A Washington Times (well, that is kind of mainstream!) article by Tom Howell, Jr., provides a good summary of progress in the legal battles against the HHS mandate. As the Howell notes,
Religiously affiliated charities and schools immediately objected to the regulations issued by the Department of Health and Human Services, as did some devout business owners, and more than 40 challenges are winding their way through the courts, according to the Becket Fund for Religious Liberty, which is helping with many of the lawsuits.
None of the courts has reached a decision on the merits of the cases, but the key question with which judges appear to be grappling is whether a corporation other than a church can be said to “exercise” religion and enjoy constitutional protections for freedom of worship.
In a summary of the cases, Howell notes,
In court papers, business owners say they try to run their businesses in line with the tenets of their faiths. Their most common — and, many say, strongest — argument is that the mandate violates the 1993 Religious Freedom Restoration Act, aimed at preventing laws that substantially undercut an individual’s free exercise of religion. The analysis gets tricky, however, when business owners equate themselves and their personal principles with their rights as businesses, Mr. Jost (Washington and Lee University School of Law) said.
“Corporations exist for a reason,” he said. “They clearly wouldn’t be saying that if the corporation was being sued for a tort.”
Having said that, “I don’t see this as an easy case at all,” Mr. Jost added. “And that’s evidenced by the fact that the courts have been all over the place.”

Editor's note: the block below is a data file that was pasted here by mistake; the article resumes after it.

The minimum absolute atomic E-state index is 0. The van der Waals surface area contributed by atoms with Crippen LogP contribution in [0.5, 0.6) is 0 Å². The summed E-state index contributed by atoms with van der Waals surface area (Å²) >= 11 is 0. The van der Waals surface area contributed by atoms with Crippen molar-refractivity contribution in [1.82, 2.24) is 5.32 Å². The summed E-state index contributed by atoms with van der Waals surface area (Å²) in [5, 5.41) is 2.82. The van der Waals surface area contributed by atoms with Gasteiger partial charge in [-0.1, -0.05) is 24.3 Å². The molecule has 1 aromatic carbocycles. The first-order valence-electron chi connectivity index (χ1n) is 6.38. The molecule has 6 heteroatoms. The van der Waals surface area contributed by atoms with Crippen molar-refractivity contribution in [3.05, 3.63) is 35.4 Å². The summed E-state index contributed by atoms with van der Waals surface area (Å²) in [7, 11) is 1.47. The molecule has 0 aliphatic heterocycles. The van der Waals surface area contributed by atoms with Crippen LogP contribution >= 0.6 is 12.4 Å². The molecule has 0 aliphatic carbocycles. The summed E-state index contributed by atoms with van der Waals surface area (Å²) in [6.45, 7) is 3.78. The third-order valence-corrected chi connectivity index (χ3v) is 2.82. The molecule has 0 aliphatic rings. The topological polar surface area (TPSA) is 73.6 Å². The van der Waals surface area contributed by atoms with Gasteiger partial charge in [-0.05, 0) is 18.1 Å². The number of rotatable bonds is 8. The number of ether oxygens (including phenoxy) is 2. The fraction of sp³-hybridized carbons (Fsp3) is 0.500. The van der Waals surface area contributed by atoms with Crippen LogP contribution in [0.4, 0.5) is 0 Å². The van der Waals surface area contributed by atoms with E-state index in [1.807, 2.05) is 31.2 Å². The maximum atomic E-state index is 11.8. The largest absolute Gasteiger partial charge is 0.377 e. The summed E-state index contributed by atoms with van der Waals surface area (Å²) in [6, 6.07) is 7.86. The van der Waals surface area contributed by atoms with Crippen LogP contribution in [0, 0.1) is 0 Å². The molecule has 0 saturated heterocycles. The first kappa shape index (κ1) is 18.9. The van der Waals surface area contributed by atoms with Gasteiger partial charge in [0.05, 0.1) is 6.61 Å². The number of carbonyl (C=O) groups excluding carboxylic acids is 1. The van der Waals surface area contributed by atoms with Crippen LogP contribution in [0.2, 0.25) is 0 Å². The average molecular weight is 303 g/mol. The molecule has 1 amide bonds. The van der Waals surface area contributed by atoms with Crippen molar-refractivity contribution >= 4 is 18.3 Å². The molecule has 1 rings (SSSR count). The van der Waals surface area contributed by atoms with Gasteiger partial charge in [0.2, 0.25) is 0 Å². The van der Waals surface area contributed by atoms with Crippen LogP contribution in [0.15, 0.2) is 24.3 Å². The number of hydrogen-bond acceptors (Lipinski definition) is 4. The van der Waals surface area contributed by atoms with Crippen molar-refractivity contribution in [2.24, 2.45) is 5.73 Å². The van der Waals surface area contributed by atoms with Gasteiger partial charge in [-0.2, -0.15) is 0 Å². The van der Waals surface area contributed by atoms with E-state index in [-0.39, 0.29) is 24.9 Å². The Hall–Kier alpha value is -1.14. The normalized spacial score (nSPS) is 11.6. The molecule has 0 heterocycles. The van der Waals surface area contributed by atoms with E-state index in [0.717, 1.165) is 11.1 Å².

Howell also noted the distinctions being made between secular employers, and for-profit employers that have a clear religious purpose, such as Christian book publishers.
Their involvement (referring to two Christian book publishers) raises the question of whether corporations with clear religious bents have stronger cases than, say, a general contractor. The injunction granted by District Judge Reggie Walton applied only to Tyndale.
Mr. Jost said it is a complex question that the court may have to sort out among the cases from for-profit entities, since opting to work for a corporation whose owners have deeply held beliefs is less apparent than going to work for a hospital or school with a religious affiliation.
“I do that with my eyes open,” he said of the latter case, “and I realize there’s going to be a crucifix in my classroom or something like that.”
It’s good to see a balanced general summary of the current state of affairs in the HHS mandate battles in the mainstream media.